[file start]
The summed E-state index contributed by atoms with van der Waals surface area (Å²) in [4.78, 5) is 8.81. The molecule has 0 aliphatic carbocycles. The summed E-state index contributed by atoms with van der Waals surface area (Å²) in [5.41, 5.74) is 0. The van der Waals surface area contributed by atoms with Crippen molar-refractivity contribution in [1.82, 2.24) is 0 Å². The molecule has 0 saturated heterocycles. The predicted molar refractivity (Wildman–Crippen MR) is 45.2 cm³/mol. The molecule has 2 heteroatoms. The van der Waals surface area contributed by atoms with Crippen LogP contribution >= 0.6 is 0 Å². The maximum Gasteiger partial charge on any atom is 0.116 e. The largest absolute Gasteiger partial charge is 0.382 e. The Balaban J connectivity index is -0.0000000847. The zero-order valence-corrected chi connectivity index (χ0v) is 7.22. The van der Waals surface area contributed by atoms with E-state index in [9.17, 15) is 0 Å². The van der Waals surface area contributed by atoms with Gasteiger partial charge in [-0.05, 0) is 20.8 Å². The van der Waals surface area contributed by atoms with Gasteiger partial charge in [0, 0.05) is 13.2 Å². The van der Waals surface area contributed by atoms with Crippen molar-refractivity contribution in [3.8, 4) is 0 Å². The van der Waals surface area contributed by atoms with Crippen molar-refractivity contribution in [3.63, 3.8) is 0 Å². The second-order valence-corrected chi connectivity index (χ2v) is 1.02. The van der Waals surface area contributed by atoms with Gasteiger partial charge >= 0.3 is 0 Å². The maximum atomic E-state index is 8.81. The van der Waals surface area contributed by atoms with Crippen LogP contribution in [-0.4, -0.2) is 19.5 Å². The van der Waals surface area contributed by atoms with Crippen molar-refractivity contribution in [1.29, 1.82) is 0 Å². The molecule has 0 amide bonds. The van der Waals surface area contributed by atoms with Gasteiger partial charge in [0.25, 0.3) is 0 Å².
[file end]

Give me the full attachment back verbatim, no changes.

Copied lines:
The summed E-state index contributed by atoms with van der Waals surface area (Å²) in [4.78, 5) is 8.81. The molecule has 0 aliphatic carbocycles. The summed E-state index contributed by atoms with van der Waals surface area (Å²) in [5.41, 5.74) is 0. The van der Waals surface area contributed by atoms with Crippen molar-refractivity contribution in [1.82, 2.24) is 0 Å². The molecule has 0 saturated heterocycles. The predicted molar refractivity (Wildman–Crippen MR) is 45.2 cm³/mol. The molecule has 2 heteroatoms. The van der Waals surface area contributed by atoms with Crippen LogP contribution >= 0.6 is 0 Å². The maximum Gasteiger partial charge on any atom is 0.116 e. The largest absolute Gasteiger partial charge is 0.382 e. The Balaban J connectivity index is -0.0000000847. The zero-order valence-corrected chi connectivity index (χ0v) is 7.22. The van der Waals surface area contributed by atoms with E-state index in [9.17, 15) is 0 Å². The van der Waals surface area contributed by atoms with Gasteiger partial charge in [-0.05, 0) is 20.8 Å². The van der Waals surface area contributed by atoms with Gasteiger partial charge in [0, 0.05) is 13.2 Å². The van der Waals surface area contributed by atoms with Crippen molar-refractivity contribution in [3.8, 4) is 0 Å². The van der Waals surface area contributed by atoms with Crippen molar-refractivity contribution in [3.63, 3.8) is 0 Å². The second-order valence-corrected chi connectivity index (χ2v) is 1.02. The van der Waals surface area contributed by atoms with Gasteiger partial charge >= 0.3 is 0 Å². The maximum atomic E-state index is 8.81. The van der Waals surface area contributed by atoms with Crippen LogP contribution in [-0.4, -0.2) is 19.5 Å². The van der Waals surface area contributed by atoms with Crippen molar-refractivity contribution in [1.29, 1.82) is 0 Å². The molecule has 0 amide bonds. The van der Waals surface area contributed by atoms with Gasteiger partial charge in [0.25, 0.3) is 0 Å².